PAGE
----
There are not very many other members of this group where I live, and I'm often happy to meet others so we can talk about relevant stuff that most of my other friends don't really 'get'.
Typically minorities form local community groups that allow for meet-ups and social connection. Have you tried looking for these and contacting/meeting with them ?
This would strike me as the most sensible approach to your problem.
As a student I would often just ask someone, if I had an inkling based on their name or something they'd said, "Are you ish?". Of the maybe ten times I asked this, the answer was always 'no', and it became a bit awkward and I would blurt out "Oh sorry, I am, I just ask everyone that" (partly so they wouldn't think I was asking for anti-ic reasons).
Keep in mind that student life is not the more formal and legalistic setting of work. Many organizations have rules against discrimination which effectively make inquiring about these personal things potentially at odds with protocol and even contract conditions.
I've recently started working at a medium-sized company, and I've just realized there's a guy here with a quintessentially -ish name.
Work is, once more, an inappropriate venue for what is de-facto you pursuing your own social agenda based on ethnicity and religion. I advise against this.
Even if this person has a background as you describe/hope they may also be strongly opposed to being reminded of this. They may have left this behind them and actually find it annoying to be reminded of it. Great caution is needed with these issues.
I'd love to find out if he's a part of the group, for work and other purposes
Work is not for other purposes. Work is for earning a living. Focus on that in work. Do not jeopardize that for social goals.
(e.g. asking how HR/our bosses responded if he asked for time off on religious holidays
HR or your boss could tell you that more authoritatively. :-)
, potentially going to services together,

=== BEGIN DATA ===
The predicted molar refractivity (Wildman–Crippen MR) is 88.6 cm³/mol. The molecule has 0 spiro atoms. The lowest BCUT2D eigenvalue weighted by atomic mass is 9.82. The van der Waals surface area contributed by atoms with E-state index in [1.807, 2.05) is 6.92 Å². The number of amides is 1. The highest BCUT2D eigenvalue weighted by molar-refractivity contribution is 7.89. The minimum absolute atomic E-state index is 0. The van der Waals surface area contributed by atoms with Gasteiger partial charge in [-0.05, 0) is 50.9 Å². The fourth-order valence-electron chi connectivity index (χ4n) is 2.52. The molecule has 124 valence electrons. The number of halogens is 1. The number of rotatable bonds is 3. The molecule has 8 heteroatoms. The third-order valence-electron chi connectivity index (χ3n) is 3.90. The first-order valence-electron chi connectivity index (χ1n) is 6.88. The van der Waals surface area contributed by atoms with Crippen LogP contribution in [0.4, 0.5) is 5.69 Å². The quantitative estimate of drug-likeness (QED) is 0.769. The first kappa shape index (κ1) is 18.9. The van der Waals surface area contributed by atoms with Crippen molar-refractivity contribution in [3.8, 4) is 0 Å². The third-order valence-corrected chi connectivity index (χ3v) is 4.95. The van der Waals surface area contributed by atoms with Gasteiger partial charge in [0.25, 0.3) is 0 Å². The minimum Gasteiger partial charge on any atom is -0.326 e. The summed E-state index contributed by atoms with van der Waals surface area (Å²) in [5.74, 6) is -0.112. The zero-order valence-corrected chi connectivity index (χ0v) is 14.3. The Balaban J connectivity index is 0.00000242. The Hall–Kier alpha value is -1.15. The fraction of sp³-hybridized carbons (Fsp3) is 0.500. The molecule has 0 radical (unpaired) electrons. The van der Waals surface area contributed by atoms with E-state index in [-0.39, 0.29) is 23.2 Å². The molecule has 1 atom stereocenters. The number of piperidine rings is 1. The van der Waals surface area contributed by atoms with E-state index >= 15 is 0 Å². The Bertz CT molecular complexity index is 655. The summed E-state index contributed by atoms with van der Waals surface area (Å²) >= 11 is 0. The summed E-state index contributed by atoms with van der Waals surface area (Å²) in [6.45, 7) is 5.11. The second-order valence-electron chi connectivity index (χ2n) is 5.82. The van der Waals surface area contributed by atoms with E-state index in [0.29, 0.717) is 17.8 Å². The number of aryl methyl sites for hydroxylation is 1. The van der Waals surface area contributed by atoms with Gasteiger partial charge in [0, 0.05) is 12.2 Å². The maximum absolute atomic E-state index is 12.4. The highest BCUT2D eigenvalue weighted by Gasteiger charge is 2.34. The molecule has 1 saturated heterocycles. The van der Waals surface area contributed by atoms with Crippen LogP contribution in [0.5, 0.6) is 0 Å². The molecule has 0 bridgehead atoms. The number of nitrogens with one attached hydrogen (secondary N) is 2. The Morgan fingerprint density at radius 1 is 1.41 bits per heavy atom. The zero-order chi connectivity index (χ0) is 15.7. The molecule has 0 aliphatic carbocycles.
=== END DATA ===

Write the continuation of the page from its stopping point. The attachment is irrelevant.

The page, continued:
That's a social, perhaps even a very personal issue which may be quite inappropriate to pursue in the context of a workplace.
seeing if he can link me up with some other local s, exchange holiday greetings, potentially chat in a relevant language, etc).
That's something you can achieve by seeking a local community group (and there probably is one). Online is another option for this.
But mixing work, religion and social is asking for problems.
But I don't want to make things weird and awkward with a colleague. What's a good way to approach this? Or should I just mind my own beeswax?
That last option sounds right on the money to me. :-)
Your ethnic and religious "persona" are clearly important aspects of your life to you, but you must avoid overlapping this with work.
The most typical way to "flag" your own ethnicity and religion is to wear something discrete, like a necklace or similar small item that displays your interest. For example, I'm from a Catholic background and typically someone might wear a small cross on a necklace or wrist chain. A former colleague who became a preacher had a (discrete) cross on his desk, but was otherwise not in any way pushy about his beliefs.
Check what's acceptable with HR/your boss. There are rules, often a result of legislative requirements, which you need to respect. Work within those.
Give some thought to keeping work and personal apart.
Discretion in the workplace is generally advised in these matters.
Search for social groups in the community at large that will offer an outlet to your need to be around people from a similar ethnic and religious background more often than currently. This is a perfectly reasonable need, just not one appropriate to the workplace.